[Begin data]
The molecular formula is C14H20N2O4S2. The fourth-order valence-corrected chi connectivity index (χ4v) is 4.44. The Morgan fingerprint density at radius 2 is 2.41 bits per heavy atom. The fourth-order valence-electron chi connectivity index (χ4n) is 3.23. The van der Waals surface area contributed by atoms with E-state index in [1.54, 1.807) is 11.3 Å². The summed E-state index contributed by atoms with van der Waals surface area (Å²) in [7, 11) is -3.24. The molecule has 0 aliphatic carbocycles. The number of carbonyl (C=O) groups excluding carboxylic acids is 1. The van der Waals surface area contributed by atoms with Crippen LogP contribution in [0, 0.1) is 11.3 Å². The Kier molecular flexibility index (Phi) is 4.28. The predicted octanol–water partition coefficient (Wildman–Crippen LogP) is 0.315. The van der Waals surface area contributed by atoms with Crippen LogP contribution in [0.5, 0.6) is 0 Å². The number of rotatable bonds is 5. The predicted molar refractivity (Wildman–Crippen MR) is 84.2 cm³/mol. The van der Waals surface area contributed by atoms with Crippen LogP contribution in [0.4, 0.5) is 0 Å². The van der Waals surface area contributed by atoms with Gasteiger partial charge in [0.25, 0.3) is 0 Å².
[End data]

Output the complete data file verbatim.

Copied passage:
The molecular formula is C14H20N2O4S2. The fourth-order valence-corrected chi connectivity index (χ4v) is 4.44. The Morgan fingerprint density at radius 2 is 2.41 bits per heavy atom. The fourth-order valence-electron chi connectivity index (χ4n) is 3.23. The van der Waals surface area contributed by atoms with E-state index in [1.54, 1.807) is 11.3 Å². The summed E-state index contributed by atoms with van der Waals surface area (Å²) in [7, 11) is -3.24. The molecule has 0 aliphatic carbocycles. The number of carbonyl (C=O) groups excluding carboxylic acids is 1. The van der Waals surface area contributed by atoms with Crippen LogP contribution in [0, 0.1) is 11.3 Å². The Kier molecular flexibility index (Phi) is 4.28. The predicted octanol–water partition coefficient (Wildman–Crippen LogP) is 0.315. The van der Waals surface area contributed by atoms with Crippen LogP contribution in [0.5, 0.6) is 0 Å². The number of rotatable bonds is 5. The predicted molar refractivity (Wildman–Crippen MR) is 84.2 cm³/mol. The van der Waals surface area contributed by atoms with Crippen LogP contribution in [0.4, 0.5) is 0 Å². The van der Waals surface area contributed by atoms with Gasteiger partial charge in [0.25, 0.3) is 0 Å².